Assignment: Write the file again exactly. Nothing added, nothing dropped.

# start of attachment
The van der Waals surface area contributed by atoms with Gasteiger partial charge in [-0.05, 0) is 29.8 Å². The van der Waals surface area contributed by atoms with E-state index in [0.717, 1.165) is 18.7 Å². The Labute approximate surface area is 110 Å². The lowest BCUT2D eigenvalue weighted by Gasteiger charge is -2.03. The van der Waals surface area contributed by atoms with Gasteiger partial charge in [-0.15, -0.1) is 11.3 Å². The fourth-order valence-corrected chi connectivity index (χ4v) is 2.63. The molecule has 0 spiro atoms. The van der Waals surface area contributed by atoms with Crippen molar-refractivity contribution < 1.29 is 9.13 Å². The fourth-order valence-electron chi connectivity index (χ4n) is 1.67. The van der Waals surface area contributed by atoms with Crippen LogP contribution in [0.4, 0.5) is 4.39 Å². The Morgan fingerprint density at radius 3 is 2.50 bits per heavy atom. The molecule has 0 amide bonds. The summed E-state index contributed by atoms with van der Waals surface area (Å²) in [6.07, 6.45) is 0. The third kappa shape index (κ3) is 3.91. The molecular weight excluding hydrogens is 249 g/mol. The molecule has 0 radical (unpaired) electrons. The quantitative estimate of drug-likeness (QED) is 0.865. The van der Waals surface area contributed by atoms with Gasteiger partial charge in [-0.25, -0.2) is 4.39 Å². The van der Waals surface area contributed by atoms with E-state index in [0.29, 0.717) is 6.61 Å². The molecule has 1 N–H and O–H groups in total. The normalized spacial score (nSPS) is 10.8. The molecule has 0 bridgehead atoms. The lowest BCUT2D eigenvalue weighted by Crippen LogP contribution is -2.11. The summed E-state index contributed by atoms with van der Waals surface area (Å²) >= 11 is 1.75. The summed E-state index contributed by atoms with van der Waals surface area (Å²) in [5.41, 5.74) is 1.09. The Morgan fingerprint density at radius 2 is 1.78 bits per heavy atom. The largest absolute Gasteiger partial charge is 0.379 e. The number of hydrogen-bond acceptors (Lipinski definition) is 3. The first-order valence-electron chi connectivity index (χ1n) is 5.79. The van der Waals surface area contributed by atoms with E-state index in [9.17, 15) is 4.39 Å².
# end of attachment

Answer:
The van der Waals surface area contributed by atoms with Gasteiger partial charge in [-0.05, 0) is 29.8 Å². The van der Waals surface area contributed by atoms with E-state index in [0.717, 1.165) is 18.7 Å². The Labute approximate surface area is 110 Å². The lowest BCUT2D eigenvalue weighted by Gasteiger charge is -2.03. The van der Waals surface area contributed by atoms with Gasteiger partial charge in [-0.15, -0.1) is 11.3 Å². The fourth-order valence-corrected chi connectivity index (χ4v) is 2.63. The molecule has 0 spiro atoms. The van der Waals surface area contributed by atoms with Crippen molar-refractivity contribution < 1.29 is 9.13 Å². The fourth-order valence-electron chi connectivity index (χ4n) is 1.67. The van der Waals surface area contributed by atoms with Crippen LogP contribution in [0.4, 0.5) is 4.39 Å². The Morgan fingerprint density at radius 3 is 2.50 bits per heavy atom. The molecule has 0 amide bonds. The summed E-state index contributed by atoms with van der Waals surface area (Å²) in [6.07, 6.45) is 0. The third kappa shape index (κ3) is 3.91. The molecular weight excluding hydrogens is 249 g/mol. The molecule has 0 radical (unpaired) electrons. The quantitative estimate of drug-likeness (QED) is 0.865. The van der Waals surface area contributed by atoms with Gasteiger partial charge in [-0.25, -0.2) is 4.39 Å². The van der Waals surface area contributed by atoms with E-state index in [0.29, 0.717) is 6.61 Å². The molecule has 1 N–H and O–H groups in total. The normalized spacial score (nSPS) is 10.8. The molecule has 0 bridgehead atoms. The lowest BCUT2D eigenvalue weighted by Crippen LogP contribution is -2.11. The summed E-state index contributed by atoms with van der Waals surface area (Å²) >= 11 is 1.75. The summed E-state index contributed by atoms with van der Waals surface area (Å²) in [5.41, 5.74) is 1.09. The Morgan fingerprint density at radius 2 is 1.78 bits per heavy atom. The largest absolute Gasteiger partial charge is 0.379 e. The number of hydrogen-bond acceptors (Lipinski definition) is 3. The first-order valence-electron chi connectivity index (χ1n) is 5.79. The van der Waals surface area contributed by atoms with E-state index in [9.17, 15) is 4.39 Å².